Ask a Transport Expert: Types of Food Grade Tanker Trucks
If you require food grade tanker trucks, here’s some basic recon on what type of transport you might need.
Delivery of liquid food grade by tanker trucks has been popular for businesses all around the world for years. The food grade tanker trucks come in different types, and what you need depends on your company’s needs.
Determining the right food grade tanker truck for your business guarantees you convenient transportation of foodstuffs. It also significantly reduces the risk of deterioration of liquid food, and allows for traceability and optimum maintenance during the trip.
This means that every step of the transportation process is monitored, and an extreme product’s observance is vital. Food grade tanker trucks are fitted with GPS to allow consumers to track the movement of products. Hence, they can easily mitigate any sanitary issues. As a result, it’s important to choose an ideal food tanker truck according to your shipping needs.
If you require a food grade tanker, here’s some basic recon on what type of transport you might need.
Types of food grade tankers
Food grade tankers include a cylindrical-shaped tank lying on the truck’s body. These tankers are often distinguished by their design. However, rare characteristics include pressurization capabilities, acid resistance, refrigeration capabilities, and compliance with human food regulation standards.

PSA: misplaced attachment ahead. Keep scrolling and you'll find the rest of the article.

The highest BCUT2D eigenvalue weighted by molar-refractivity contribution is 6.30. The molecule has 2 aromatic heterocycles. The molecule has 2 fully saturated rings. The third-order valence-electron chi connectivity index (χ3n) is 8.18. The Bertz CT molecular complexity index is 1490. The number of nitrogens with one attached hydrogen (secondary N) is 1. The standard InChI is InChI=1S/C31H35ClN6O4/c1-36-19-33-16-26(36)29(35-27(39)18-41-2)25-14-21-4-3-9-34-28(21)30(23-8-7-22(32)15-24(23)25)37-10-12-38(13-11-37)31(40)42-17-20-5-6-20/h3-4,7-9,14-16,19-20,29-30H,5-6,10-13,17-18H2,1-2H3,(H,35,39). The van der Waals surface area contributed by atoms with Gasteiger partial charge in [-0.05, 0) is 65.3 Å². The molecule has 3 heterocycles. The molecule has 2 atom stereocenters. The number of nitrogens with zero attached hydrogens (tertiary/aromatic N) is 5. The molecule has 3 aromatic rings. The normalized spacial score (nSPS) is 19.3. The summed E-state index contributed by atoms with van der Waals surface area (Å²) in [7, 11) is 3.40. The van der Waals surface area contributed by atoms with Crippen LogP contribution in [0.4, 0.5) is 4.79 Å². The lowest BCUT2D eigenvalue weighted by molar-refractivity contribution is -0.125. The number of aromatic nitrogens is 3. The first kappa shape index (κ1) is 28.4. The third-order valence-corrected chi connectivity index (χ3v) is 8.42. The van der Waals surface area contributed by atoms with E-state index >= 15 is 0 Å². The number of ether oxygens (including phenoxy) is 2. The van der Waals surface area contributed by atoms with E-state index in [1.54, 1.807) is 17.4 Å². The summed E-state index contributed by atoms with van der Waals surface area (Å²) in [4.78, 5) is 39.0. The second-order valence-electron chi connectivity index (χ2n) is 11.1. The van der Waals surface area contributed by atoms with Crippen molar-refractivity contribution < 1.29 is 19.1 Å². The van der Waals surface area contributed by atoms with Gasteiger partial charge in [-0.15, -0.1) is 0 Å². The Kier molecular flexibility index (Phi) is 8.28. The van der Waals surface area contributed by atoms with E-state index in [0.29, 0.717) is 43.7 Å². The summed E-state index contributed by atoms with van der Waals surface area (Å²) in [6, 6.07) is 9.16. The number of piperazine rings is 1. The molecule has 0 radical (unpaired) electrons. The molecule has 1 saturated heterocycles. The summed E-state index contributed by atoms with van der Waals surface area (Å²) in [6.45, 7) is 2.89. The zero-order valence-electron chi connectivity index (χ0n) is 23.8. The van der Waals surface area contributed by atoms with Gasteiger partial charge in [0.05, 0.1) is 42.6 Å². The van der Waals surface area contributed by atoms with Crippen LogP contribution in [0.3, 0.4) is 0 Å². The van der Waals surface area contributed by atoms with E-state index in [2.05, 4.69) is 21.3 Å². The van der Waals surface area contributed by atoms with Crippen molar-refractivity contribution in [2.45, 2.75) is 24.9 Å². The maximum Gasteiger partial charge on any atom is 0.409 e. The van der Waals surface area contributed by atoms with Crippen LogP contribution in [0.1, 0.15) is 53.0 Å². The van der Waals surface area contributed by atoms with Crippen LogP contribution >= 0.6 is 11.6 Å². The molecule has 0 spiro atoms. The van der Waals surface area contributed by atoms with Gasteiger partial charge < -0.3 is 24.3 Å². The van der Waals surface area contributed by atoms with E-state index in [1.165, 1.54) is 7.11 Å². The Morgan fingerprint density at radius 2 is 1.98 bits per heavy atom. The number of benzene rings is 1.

Bulkheads are solid dividers with small separate storage compartments within the tanker. Although this design significantly prevents back-and-forth movement of liquid freight, it allows for side movement of the liquid, which puts the tanker at risk of tilting off. To prevent this, operators should ensure equal distribution of liquid cargo. Failure to do so can result in an unstable load.
Baffles are similar to bulkheads, only that they contain angled hollow dividers that slow down the back-and-forth movement of liquid cargo.
Smoothbores include one long, smooth interior compartment with no baffles or bulkheads. Even though this design allows easy sanitization of the interior for hauling foodstuffs, lack of baffles or bulkheads also enables free gurgling of liquid cargo in partially filled tankers, hence shoving the truck in the direction it’s going.
Suppose the driver accelerates or shifts quickly; the liquid flashes to the back of the tanker, decelerating it. On decelerating sharply, the cargo freight slams to the front of the trailer, generating a potentially harmful ‘liquid surge’ which can lead the vehicle into an intersection.
Ask a transport expert
When it comes to food-grade tanks, there are lots of diverse products you can transport. Luckily, Ship North America has experience shipping numerous food-grade liquids. So, if you’re looking to transport food items, don’t hesitate to reach out to us.
Through our member companies, the Ship North America Network provides a wide range of services for specialized freight movement. Visit our blog for more articles, news, and updates on the transportation industry.